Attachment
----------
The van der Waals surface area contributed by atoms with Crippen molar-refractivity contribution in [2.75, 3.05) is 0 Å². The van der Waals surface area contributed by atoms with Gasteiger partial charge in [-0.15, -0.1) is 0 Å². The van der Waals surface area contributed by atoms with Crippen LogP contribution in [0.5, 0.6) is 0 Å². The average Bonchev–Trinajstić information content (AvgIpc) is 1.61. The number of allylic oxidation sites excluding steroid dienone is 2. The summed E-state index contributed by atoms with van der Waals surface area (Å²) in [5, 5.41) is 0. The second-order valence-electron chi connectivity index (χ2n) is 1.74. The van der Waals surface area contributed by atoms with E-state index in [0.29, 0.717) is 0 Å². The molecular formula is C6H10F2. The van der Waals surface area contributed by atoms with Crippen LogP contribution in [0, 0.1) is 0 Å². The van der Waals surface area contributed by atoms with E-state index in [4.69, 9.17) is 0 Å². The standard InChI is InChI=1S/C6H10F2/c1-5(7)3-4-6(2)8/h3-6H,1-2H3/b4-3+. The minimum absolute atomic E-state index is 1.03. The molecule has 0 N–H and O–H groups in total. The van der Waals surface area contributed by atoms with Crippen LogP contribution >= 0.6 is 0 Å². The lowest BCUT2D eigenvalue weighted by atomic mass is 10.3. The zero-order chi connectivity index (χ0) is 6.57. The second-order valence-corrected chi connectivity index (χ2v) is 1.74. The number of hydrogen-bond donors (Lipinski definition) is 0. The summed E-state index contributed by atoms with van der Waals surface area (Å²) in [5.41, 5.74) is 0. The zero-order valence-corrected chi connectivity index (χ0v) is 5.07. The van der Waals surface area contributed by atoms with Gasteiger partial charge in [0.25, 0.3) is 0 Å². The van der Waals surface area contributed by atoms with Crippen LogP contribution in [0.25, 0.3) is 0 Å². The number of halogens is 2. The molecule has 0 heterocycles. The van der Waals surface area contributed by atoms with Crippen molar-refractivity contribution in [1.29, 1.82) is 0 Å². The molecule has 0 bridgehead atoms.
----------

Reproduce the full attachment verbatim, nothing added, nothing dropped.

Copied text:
The van der Waals surface area contributed by atoms with Crippen molar-refractivity contribution in [2.75, 3.05) is 0 Å². The van der Waals surface area contributed by atoms with Gasteiger partial charge in [-0.15, -0.1) is 0 Å². The van der Waals surface area contributed by atoms with Crippen LogP contribution in [0.5, 0.6) is 0 Å². The average Bonchev–Trinajstić information content (AvgIpc) is 1.61. The number of allylic oxidation sites excluding steroid dienone is 2. The summed E-state index contributed by atoms with van der Waals surface area (Å²) in [5, 5.41) is 0. The second-order valence-electron chi connectivity index (χ2n) is 1.74. The van der Waals surface area contributed by atoms with E-state index in [0.29, 0.717) is 0 Å². The molecular formula is C6H10F2. The van der Waals surface area contributed by atoms with Crippen LogP contribution in [0, 0.1) is 0 Å². The van der Waals surface area contributed by atoms with E-state index in [4.69, 9.17) is 0 Å². The standard InChI is InChI=1S/C6H10F2/c1-5(7)3-4-6(2)8/h3-6H,1-2H3/b4-3+. The minimum absolute atomic E-state index is 1.03. The molecule has 0 N–H and O–H groups in total. The van der Waals surface area contributed by atoms with Crippen LogP contribution >= 0.6 is 0 Å². The lowest BCUT2D eigenvalue weighted by atomic mass is 10.3. The zero-order chi connectivity index (χ0) is 6.57. The second-order valence-corrected chi connectivity index (χ2v) is 1.74. The number of hydrogen-bond donors (Lipinski definition) is 0. The summed E-state index contributed by atoms with van der Waals surface area (Å²) in [5.41, 5.74) is 0. The zero-order valence-corrected chi connectivity index (χ0v) is 5.07. The van der Waals surface area contributed by atoms with Gasteiger partial charge in [0.25, 0.3) is 0 Å². The van der Waals surface area contributed by atoms with Crippen LogP contribution in [0.25, 0.3) is 0 Å². The number of halogens is 2. The molecule has 0 heterocycles. The van der Waals surface area contributed by atoms with Crippen molar-refractivity contribution in [1.29, 1.82) is 0 Å². The molecule has 0 bridgehead atoms.